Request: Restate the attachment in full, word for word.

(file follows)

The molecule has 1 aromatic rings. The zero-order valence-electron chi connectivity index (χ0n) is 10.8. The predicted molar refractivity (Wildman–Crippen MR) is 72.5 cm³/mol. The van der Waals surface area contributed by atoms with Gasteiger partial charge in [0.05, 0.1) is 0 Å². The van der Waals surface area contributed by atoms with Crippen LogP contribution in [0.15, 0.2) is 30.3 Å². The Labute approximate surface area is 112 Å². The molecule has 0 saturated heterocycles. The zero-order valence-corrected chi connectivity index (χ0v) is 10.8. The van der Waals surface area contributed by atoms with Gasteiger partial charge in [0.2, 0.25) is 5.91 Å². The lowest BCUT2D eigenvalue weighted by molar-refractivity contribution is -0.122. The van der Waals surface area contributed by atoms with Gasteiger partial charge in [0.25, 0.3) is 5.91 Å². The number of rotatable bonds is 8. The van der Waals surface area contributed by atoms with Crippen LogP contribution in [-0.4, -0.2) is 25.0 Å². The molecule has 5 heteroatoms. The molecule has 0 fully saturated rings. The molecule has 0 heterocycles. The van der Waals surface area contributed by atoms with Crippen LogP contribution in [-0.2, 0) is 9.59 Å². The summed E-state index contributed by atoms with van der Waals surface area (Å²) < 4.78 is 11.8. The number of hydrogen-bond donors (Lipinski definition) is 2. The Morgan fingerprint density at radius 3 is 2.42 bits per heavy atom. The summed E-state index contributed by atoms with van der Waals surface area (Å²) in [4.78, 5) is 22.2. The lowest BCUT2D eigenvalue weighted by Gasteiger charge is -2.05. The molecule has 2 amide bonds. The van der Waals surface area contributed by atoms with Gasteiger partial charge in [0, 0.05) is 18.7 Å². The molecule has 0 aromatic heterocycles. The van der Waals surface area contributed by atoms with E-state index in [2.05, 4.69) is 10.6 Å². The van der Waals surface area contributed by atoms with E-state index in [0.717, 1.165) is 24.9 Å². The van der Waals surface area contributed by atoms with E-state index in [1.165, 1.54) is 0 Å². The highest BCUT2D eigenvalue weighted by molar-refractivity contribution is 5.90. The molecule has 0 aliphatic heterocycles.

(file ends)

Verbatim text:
The molecule has 1 aromatic rings. The zero-order valence-electron chi connectivity index (χ0n) is 10.8. The predicted molar refractivity (Wildman–Crippen MR) is 72.5 cm³/mol. The van der Waals surface area contributed by atoms with Gasteiger partial charge in [0.05, 0.1) is 0 Å². The van der Waals surface area contributed by atoms with Crippen LogP contribution in [0.15, 0.2) is 30.3 Å². The Labute approximate surface area is 112 Å². The molecule has 0 saturated heterocycles. The zero-order valence-corrected chi connectivity index (χ0v) is 10.8. The van der Waals surface area contributed by atoms with Gasteiger partial charge in [0.2, 0.25) is 5.91 Å². The lowest BCUT2D eigenvalue weighted by molar-refractivity contribution is -0.122. The van der Waals surface area contributed by atoms with Gasteiger partial charge in [0.25, 0.3) is 5.91 Å². The number of rotatable bonds is 8. The van der Waals surface area contributed by atoms with Crippen LogP contribution in [-0.4, -0.2) is 25.0 Å². The molecule has 5 heteroatoms. The molecule has 0 fully saturated rings. The molecule has 0 heterocycles. The van der Waals surface area contributed by atoms with Crippen LogP contribution in [-0.2, 0) is 9.59 Å². The summed E-state index contributed by atoms with van der Waals surface area (Å²) < 4.78 is 11.8. The number of hydrogen-bond donors (Lipinski definition) is 2. The Morgan fingerprint density at radius 3 is 2.42 bits per heavy atom. The summed E-state index contributed by atoms with van der Waals surface area (Å²) in [4.78, 5) is 22.2. The lowest BCUT2D eigenvalue weighted by Gasteiger charge is -2.05. The molecule has 2 amide bonds. The van der Waals surface area contributed by atoms with Gasteiger partial charge in [0, 0.05) is 18.7 Å². The molecule has 0 aromatic heterocycles. The van der Waals surface area contributed by atoms with E-state index in [2.05, 4.69) is 10.6 Å². The van der Waals surface area contributed by atoms with E-state index in [0.717, 1.165) is 24.9 Å². The van der Waals surface area contributed by atoms with E-state index in [1.165, 1.54) is 0 Å². The highest BCUT2D eigenvalue weighted by molar-refractivity contribution is 5.90. The molecule has 0 aliphatic heterocycles.